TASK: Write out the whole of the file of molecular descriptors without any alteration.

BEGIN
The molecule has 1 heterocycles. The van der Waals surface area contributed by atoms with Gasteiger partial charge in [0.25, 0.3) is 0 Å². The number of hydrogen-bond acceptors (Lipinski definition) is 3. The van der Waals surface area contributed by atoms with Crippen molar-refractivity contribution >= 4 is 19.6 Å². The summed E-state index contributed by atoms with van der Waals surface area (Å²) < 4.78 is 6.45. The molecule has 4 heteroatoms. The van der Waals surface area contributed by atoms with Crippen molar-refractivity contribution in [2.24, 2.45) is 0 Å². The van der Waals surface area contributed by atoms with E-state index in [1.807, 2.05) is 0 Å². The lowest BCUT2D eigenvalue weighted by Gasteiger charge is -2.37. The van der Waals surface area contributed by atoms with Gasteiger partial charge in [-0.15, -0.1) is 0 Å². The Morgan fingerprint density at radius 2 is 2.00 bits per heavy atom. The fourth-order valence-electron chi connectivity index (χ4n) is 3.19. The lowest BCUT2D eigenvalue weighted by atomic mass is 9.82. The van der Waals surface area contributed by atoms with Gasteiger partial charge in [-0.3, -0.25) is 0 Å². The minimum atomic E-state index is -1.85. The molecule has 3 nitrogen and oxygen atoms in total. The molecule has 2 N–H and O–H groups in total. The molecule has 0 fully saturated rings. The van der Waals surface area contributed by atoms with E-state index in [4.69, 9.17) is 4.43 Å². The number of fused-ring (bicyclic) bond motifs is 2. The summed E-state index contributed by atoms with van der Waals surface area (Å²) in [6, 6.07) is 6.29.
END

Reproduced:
The molecule has 1 heterocycles. The van der Waals surface area contributed by atoms with Gasteiger partial charge in [0.25, 0.3) is 0 Å². The number of hydrogen-bond acceptors (Lipinski definition) is 3. The van der Waals surface area contributed by atoms with Crippen molar-refractivity contribution >= 4 is 19.6 Å². The summed E-state index contributed by atoms with van der Waals surface area (Å²) < 4.78 is 6.45. The molecule has 4 heteroatoms. The van der Waals surface area contributed by atoms with Crippen molar-refractivity contribution in [2.24, 2.45) is 0 Å². The van der Waals surface area contributed by atoms with E-state index in [1.807, 2.05) is 0 Å². The lowest BCUT2D eigenvalue weighted by Gasteiger charge is -2.37. The van der Waals surface area contributed by atoms with Gasteiger partial charge in [-0.15, -0.1) is 0 Å². The Morgan fingerprint density at radius 2 is 2.00 bits per heavy atom. The fourth-order valence-electron chi connectivity index (χ4n) is 3.19. The lowest BCUT2D eigenvalue weighted by atomic mass is 9.82. The van der Waals surface area contributed by atoms with Gasteiger partial charge in [-0.3, -0.25) is 0 Å². The minimum atomic E-state index is -1.85. The molecule has 3 nitrogen and oxygen atoms in total. The molecule has 2 N–H and O–H groups in total. The molecule has 0 fully saturated rings. The van der Waals surface area contributed by atoms with E-state index in [4.69, 9.17) is 4.43 Å². The number of fused-ring (bicyclic) bond motifs is 2. The summed E-state index contributed by atoms with van der Waals surface area (Å²) in [6, 6.07) is 6.29.